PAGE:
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Jim Whitehurst, Red Hat, Inc. CEO, believes that VMware is its biggest competition in the virtualization and cloud computing space. In a PCWorld article, Whitehurst stated Friday at the Red Hat Summit that "When you start thinking about who is defining cloud-based architectures, it's us and them [VMware]," he said. "We're the only two companies that have the components to really do cloud."
Whitehurst has possibly never heard of Ubuntu Linux and its cloud offering, UEC.

Whitehurst continued,

"Technically, it's a perfectly fine vision. Commercially, I worry about the lock-in and VMware defining the stack," he said.

Cloud computing favors open source, Whitehurst argued. "Modular layered architectures are built on open source," he said. He noted that the typical proprietary license models make it difficult to build a cloud, given the licensing and lock-in concerns. "Who in their right mind would roll out a 50,000 server environment locked into one vendor? If you buy ESX and three years later you get a renewal, how much will [VMware] charge you?"

It's true that cloud computing favors open source but further, it favors free software and it favors Ubuntu over Red Hat.

That's a powerful assertion but the logic behind it is solid. Red Hat no longer offers a "free" version of its software. For that, you have to use the community version, Fedora or another community version such as CentOS or Scientific Linux. CentOS and Scientific Linux are closer to Red Hat's Enterprise offerings than Fedora.

Ubuntu's big advantage is that Canonical offers the enterprise version of its software free of charge. There's not a free one and an expensive one, there's only one. Ubuntu's other huge advantage is that it's Debian-based, which means that no single company owns or controls its parent or destroy its base.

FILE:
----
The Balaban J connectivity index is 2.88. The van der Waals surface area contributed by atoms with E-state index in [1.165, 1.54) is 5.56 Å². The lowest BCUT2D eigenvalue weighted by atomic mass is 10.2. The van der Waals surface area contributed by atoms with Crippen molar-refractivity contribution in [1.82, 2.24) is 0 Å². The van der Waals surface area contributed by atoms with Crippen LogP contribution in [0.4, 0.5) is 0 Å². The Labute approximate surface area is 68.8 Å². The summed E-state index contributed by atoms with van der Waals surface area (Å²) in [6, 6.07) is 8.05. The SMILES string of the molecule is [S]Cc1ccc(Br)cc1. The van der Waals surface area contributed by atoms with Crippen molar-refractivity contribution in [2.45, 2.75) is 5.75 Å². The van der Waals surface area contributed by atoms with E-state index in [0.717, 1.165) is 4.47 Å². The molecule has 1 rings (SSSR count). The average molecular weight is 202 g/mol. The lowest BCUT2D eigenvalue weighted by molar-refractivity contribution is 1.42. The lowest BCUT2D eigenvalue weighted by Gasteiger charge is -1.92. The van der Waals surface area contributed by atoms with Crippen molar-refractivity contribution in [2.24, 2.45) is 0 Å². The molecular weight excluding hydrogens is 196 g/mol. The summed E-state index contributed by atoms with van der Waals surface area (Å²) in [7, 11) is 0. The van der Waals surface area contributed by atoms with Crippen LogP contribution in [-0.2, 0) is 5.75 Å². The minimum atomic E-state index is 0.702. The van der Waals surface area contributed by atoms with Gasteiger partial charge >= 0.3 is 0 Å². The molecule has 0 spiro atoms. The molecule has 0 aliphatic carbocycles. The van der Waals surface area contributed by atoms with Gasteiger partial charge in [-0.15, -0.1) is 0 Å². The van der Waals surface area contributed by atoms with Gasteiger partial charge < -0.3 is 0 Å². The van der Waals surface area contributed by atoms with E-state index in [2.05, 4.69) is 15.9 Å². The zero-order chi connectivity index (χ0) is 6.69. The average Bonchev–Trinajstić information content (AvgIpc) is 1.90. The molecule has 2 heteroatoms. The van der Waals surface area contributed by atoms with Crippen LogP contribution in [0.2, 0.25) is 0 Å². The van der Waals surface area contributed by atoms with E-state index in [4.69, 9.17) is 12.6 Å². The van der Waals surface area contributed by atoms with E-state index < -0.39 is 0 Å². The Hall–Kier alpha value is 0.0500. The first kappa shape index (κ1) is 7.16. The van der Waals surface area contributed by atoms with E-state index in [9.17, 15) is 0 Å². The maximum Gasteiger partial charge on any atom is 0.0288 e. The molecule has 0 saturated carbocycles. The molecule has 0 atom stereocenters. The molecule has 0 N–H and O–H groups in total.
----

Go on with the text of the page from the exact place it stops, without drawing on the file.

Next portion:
So, it's true that cloud computing favors open source but it doesn't favor Red Hat for the same reasons Whitehurst gave for it not favoring VMware.

Have fun competing with VMware, Red Hat. And, VMware, godspeed to you as well.

In the end, it will be the Ubuntu adopters who are the real winners in this competition for cloud space and customers.

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Last Post by mustafaqasim
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There's more to business than having a product. It comes down to what services and guarantees of service a vendor can offer for a product and having the salesforce to convince the buyer of it. Or in short: brand, reputation and credibility.

Therein lies the biggest difference between RHT and VMW vs. Ubuntu. It will take years for Canonical to catch up -- it is just the nature of building a business, it takes time.

Your argument on Debian vs. Fedora are rather weak as well. Both are open source, no difference there. There's a free version of RHT's product, CentOS, that companies can adopt and some do.

But then again, it's not only about having a product. There's a lot more to it that explains RHT's current position in the market place.

In any case, wish good luck to Ubuntu, good work being done there. Building business is a whole another kettle of fish, product is a mere first step of long stairs. Credibility, brand and reputation takes time and years to build, no shortcuts there.

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